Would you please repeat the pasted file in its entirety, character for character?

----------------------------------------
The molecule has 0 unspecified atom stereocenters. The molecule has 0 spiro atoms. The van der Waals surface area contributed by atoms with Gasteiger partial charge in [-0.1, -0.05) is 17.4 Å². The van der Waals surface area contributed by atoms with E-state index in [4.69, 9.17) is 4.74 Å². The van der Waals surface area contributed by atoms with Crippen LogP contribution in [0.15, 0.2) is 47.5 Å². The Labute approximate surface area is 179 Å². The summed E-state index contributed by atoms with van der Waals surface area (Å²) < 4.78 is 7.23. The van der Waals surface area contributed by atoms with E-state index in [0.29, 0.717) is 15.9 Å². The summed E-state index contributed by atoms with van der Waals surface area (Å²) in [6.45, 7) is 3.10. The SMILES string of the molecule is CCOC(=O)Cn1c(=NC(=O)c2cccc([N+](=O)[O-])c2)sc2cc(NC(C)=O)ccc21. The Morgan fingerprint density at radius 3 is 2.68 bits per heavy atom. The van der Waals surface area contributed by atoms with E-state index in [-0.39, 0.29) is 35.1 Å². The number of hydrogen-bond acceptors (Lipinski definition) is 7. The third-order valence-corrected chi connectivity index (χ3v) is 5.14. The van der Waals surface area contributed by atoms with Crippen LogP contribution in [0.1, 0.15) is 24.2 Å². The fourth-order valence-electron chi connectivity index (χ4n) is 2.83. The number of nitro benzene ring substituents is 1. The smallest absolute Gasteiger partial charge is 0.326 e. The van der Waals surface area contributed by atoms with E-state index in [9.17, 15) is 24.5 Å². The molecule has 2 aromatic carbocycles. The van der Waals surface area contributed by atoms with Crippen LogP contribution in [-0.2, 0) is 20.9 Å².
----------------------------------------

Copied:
The molecule has 0 unspecified atom stereocenters. The molecule has 0 spiro atoms. The van der Waals surface area contributed by atoms with Gasteiger partial charge in [-0.1, -0.05) is 17.4 Å². The van der Waals surface area contributed by atoms with E-state index in [4.69, 9.17) is 4.74 Å². The van der Waals surface area contributed by atoms with Crippen LogP contribution in [0.15, 0.2) is 47.5 Å². The Labute approximate surface area is 179 Å². The summed E-state index contributed by atoms with van der Waals surface area (Å²) < 4.78 is 7.23. The van der Waals surface area contributed by atoms with E-state index in [0.29, 0.717) is 15.9 Å². The summed E-state index contributed by atoms with van der Waals surface area (Å²) in [6.45, 7) is 3.10. The SMILES string of the molecule is CCOC(=O)Cn1c(=NC(=O)c2cccc([N+](=O)[O-])c2)sc2cc(NC(C)=O)ccc21. The Morgan fingerprint density at radius 3 is 2.68 bits per heavy atom. The van der Waals surface area contributed by atoms with E-state index in [-0.39, 0.29) is 35.1 Å². The number of hydrogen-bond acceptors (Lipinski definition) is 7. The third-order valence-corrected chi connectivity index (χ3v) is 5.14. The van der Waals surface area contributed by atoms with Crippen LogP contribution in [0.1, 0.15) is 24.2 Å². The fourth-order valence-electron chi connectivity index (χ4n) is 2.83. The number of nitro benzene ring substituents is 1. The smallest absolute Gasteiger partial charge is 0.326 e. The van der Waals surface area contributed by atoms with E-state index in [9.17, 15) is 24.5 Å². The molecule has 2 aromatic carbocycles. The van der Waals surface area contributed by atoms with Crippen LogP contribution in [-0.2, 0) is 20.9 Å².